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Cervical spine protection system for motorcyclists

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October 26, 2005

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October 27, 2005 As science advances at a rapid rate, most areas of road safety have improved markedly, with the motorcycle seemingly decades behind the automobile in terms of applied technology to reduce road trauma. For example, the motorcycle airbag recently developed by Honda is a full 25 years behind the first automotive airbag from Mercedes Benz. With motorcycle helmets now compulsory in most markets, the most vulnerable part of a motorcyclist is now the neck and spinal area. A new initiative announced this week betweeon KTM and BMW Motorrad plans to push ahead with the development of an adequate system of protection for this extremely sensitive area. The objective is to reduce the risk of injury to the neck, the cervical spine, the spinal cord and the collar bone in the event of a serious fall. The work builds on and supports the work of South African Dr. Chris Leatt from Leatt-Brace. Leatt-Brace manufactures Kevlar and carbon-fibre neck brace systems for both motorsport and motorcycle sports.

In addition to working with Dr. Leatt, BMW Motorrad and KTM will also work closely with a team of specialists comprising accident researchers, biomechanics and accident surgeons specialising in spinal injuries. Dr. Leatt is currently involved in the promotion of motorcycle safety in South Africa and is employed as a consulting physician for the South African racing series.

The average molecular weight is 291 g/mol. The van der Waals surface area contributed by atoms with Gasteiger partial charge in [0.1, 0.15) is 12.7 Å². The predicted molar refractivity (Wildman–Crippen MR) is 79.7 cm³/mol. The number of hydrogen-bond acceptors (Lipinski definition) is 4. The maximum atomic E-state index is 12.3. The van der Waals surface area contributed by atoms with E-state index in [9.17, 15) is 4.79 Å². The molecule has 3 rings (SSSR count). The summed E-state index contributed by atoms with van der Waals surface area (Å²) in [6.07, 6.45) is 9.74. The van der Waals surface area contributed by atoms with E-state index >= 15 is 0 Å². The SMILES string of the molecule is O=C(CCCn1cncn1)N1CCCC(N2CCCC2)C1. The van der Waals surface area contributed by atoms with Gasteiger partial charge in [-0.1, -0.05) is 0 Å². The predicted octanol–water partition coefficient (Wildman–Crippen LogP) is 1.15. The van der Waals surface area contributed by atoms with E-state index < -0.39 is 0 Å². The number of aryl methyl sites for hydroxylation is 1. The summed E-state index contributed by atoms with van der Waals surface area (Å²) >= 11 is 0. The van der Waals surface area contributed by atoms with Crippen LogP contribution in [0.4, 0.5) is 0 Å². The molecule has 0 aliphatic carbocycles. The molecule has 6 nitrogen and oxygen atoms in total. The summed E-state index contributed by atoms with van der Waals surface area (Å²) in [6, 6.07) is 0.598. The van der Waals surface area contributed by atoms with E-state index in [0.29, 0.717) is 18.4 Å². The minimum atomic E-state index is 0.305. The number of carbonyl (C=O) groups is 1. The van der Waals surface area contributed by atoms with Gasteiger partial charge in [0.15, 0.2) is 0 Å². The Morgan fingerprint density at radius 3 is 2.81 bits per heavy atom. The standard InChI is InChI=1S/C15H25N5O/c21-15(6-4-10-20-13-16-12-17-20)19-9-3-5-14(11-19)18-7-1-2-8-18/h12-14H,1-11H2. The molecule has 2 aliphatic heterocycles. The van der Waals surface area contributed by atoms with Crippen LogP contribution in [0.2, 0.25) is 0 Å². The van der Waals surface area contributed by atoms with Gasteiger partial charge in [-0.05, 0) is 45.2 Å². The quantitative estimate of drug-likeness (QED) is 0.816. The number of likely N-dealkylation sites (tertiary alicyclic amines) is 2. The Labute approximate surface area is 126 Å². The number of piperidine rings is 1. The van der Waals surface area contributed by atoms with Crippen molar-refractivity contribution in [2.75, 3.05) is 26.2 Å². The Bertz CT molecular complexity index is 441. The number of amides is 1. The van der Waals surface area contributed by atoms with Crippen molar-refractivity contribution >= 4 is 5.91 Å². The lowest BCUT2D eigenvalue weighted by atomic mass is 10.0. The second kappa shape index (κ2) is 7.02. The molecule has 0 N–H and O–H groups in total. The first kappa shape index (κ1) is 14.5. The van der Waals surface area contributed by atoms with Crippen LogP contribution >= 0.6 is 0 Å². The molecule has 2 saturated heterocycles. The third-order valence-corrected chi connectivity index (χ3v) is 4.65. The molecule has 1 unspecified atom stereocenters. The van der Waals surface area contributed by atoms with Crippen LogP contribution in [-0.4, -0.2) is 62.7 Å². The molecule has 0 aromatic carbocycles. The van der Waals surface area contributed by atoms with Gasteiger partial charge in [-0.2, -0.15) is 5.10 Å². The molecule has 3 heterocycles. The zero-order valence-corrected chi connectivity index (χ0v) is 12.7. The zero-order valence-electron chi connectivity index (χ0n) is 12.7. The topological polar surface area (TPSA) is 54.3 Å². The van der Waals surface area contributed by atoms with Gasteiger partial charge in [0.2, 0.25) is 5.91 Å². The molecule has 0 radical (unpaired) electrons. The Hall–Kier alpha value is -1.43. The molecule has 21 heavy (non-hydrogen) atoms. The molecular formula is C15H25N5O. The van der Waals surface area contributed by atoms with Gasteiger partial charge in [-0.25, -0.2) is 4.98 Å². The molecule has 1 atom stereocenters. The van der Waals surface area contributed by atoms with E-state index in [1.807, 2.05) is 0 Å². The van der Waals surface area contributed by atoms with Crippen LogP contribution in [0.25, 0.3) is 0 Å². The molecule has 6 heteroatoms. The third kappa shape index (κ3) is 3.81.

The prototype made of carbon fibre, damping material and titanium is currently undergoing intensive testing at BMW Motorrad, and is reportedly producing such excellent results that experts at BMW Motorrad Accident Research regard it as having a huge safety potential. Its use can reduce the following injuries suffered as the result of an accident, but without any loss of the necessary freedom of head movement:

    Hyperflexion: overflexion of the head when forced forwards Hyperextension: overflexion of the head when forced to the rear Lateral hyperflexion: overflexion of the head when forced to the side Axial loading: compression of the spinal column due to the effect of force on the helmet

To the enduro motorcyclist and rally biker, but also to the motorcyclist in everyday traffic situations, this system of neck protection will mean a great step forward in the area of passive safety.

“Motorcycle sport should be safer and we wish to make a contribution in achieving this”, explains Dr. Herbert Diess, Head of BMW Motorrad, while commenting on the decision to dedicate a substantial degree of attention to this subject. He continues: “The concept is extremely promising. If this system continues to come up to our expectations, I can well envisage us putting it into series production.”

The new concept for minimising the risk of injury resulting from accidents is scheduled to be employed by KTM works motorcyclists and by BMW Motorrad before the end of this year.

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About the Author
Mike Hanlon Mike grew up thinking he would become a mathematician, accidentally started motorcycle racing, got a job writing road tests for a motorcycle magazine while at university, and became a writer. As a travelling photojournalist during his early career, his work was published in a dozen languages across 20+ countries. He went on to edit or manage over 50 print publications, with target audiences ranging from pensioners to plumbers, many different sports, many car and motorcycle magazines, with many more in the fields of communication - narrow subject magazines on topics such as advertising, marketing, visual communications, design, presentation and direct marketing. Then came the internet and Mike managed internet projects for Australia's largest multimedia company, Telstra.com.au (Australia's largest Telco), Seek.com.au (Australia's largest employment site), top100.com.au, hitwise.com, and a dozen other internet start-ups before founding Gizmag in 2002. Now he writes and thinks. All articles by Mike Hanlon
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